Goliath is the Perfect Ending to an Outstanding Series

Warning: Spoilers! Don’t read unless you’re familiar with the first two books in the Leviathan series, Leviathan and Behemoth.

At BEA, some of the really big-name authors had ticketed signings. Since there was so much to see and do, I decided to skip these author signings as they were bound to be long. Scott Westerfeld was one of them, and I knew he was signing Goliath. Was I bummed to not get a copy? Yes. So imagine my surprise and delight when Jackie, the comics guru here at Lytherus, walked up holding Goliath out in front of her like baby Simba. She knew how much I loved these books, and there were extras at the publishers table so she snatched one for me. All I wanted to do was rush home and read it, but I decided to delay it, wait to savor it until the last possible moment. Since I needed to write a review, that moment was this week, as it released yesterday, September 20th.

I’ll cut right to the chase: was it worth the wait? The answer is an astounding yes.

The book picks up where Behemoth leaves off, with the awe-inspiring whale ship Leviathan having flown from the Ottoman Empire, on their way to pick up a scientist hidden away in Siberia. He claims to have a way to end the war, and so the Leviathan sets off to rescue him. Tensions are at an unbearable level between the Clankers and the Darwinists. Alek, the heir of the Clanker Austrian-Hungarian Empire, feels deep inside that it is he who is destined to end this war in whatever way possible, even if it means taking up with a scientist.

Of course we can’t forget our favorite midshipman, Deryn Sharp. She’s up to her usual daredevil antics, which I love reading about. But she’s also struggling with keeping her big secret from Alek, and not long into the book she reveals to him that she’s a girl. This is something I was waiting desperately for, because the tension building throughout the first two books was almost unbearable in my head. I kept pondering how he would find out, and when all truth is revealed, things definitely get way more interesting.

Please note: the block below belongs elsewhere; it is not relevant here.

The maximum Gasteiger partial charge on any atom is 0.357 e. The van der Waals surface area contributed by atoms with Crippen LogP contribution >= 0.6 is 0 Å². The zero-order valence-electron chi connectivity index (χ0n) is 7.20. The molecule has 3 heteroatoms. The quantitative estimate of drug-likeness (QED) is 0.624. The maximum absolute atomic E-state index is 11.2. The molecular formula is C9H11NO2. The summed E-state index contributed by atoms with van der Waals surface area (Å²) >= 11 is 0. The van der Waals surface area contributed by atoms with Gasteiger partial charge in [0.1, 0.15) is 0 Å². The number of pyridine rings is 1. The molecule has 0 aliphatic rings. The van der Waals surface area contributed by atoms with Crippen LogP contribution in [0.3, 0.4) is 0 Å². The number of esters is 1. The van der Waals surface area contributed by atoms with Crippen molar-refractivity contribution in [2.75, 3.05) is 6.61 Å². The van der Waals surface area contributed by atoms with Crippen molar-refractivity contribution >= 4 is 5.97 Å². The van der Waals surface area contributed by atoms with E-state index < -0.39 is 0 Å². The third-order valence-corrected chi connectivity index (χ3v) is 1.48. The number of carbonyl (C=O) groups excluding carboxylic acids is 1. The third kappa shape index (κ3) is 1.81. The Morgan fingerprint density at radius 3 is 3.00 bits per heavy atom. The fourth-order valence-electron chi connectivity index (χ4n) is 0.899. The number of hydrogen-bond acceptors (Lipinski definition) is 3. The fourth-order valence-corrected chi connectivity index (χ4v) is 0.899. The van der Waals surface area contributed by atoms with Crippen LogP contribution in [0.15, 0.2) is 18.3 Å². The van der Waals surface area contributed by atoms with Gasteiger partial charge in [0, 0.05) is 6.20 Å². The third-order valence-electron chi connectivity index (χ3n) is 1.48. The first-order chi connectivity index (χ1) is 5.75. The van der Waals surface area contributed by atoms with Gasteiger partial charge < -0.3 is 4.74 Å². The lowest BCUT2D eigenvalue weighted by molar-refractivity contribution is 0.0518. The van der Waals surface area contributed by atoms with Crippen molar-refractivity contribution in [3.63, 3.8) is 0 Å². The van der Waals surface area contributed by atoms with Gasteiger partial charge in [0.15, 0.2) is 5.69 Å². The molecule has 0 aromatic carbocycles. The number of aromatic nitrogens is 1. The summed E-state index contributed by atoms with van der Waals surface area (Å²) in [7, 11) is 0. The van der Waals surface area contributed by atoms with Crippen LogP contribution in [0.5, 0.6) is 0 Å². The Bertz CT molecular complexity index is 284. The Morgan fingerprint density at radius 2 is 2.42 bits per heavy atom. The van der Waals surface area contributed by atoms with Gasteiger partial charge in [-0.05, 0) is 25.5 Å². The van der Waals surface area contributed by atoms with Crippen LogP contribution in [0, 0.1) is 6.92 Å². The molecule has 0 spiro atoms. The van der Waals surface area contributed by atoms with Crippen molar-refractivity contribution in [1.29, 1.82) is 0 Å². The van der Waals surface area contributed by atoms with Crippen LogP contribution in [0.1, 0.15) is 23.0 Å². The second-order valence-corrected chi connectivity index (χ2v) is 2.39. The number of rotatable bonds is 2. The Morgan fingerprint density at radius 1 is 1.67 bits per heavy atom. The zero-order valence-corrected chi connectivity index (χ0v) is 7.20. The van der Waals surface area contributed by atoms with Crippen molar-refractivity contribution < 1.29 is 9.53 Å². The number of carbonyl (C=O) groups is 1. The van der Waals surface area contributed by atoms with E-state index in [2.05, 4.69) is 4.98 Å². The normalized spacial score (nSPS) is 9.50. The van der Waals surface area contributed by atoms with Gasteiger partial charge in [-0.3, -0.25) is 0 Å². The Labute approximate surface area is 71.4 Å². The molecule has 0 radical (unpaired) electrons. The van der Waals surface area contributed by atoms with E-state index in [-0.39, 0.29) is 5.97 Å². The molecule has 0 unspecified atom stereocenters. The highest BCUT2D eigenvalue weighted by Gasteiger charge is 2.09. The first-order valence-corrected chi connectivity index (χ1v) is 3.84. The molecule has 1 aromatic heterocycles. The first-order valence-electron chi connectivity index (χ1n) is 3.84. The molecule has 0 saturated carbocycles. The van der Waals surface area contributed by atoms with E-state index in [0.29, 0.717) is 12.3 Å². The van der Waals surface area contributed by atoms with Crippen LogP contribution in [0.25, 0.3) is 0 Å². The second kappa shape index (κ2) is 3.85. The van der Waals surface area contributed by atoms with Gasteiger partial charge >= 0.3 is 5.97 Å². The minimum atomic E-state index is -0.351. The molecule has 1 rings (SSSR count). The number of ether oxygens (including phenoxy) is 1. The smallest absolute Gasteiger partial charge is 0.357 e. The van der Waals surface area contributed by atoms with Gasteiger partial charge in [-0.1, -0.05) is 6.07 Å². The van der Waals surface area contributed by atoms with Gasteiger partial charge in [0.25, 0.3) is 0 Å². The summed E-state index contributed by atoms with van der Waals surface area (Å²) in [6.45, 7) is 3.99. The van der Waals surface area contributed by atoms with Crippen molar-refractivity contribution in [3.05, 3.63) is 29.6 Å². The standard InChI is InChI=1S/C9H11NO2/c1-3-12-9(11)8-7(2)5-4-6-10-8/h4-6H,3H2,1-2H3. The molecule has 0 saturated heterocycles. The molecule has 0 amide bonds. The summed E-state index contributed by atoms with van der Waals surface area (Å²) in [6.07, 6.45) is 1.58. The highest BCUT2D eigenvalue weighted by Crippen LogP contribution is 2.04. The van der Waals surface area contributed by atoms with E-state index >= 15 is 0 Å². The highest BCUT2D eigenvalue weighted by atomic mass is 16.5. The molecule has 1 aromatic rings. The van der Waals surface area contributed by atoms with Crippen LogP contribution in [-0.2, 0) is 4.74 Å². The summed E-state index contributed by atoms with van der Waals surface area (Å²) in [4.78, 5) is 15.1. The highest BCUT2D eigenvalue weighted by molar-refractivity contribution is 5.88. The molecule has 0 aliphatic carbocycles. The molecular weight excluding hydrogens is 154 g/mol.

I have a confession to make: I flipped to the end and read it when I was about ¾ of the way through. I just couldn’t stand the tension, I had to know the ending and if things would work out the way I wanted them to. I never do this; I actually hate to do it, so that should tell you just how amazingly this book was written. There were the character issues, the war, and finding out everyone’s destinies. Was it worth it? Well, I was able to concentrate better through the climax of the book, though it was revealed in the last few pages, so I ruined the surprise for myself. Even so, it was so well-written and intense that I found myself getting swept away with the story, even though I knew what happened.

I also realized, while flipping through this book, I forgot to mention prior to this the amazing illustrations that are present in all three books. Artist Keith Thompson is beyond incredible at rendering the descriptions Westerfeld writes, and they really breathe life into the book, adding so much more than just the story alone.

There is so much more I’d love to say, but I’m scared I’ll ruin the book, which would just be a shame. The surprises revealed and the way the story plays out is a treat that deserves to be relished. Goliath is a perfect ending to a series that is unlike any I’ve seen. Try to fight the yearning to look at the end; I promise it will be worth the wait!

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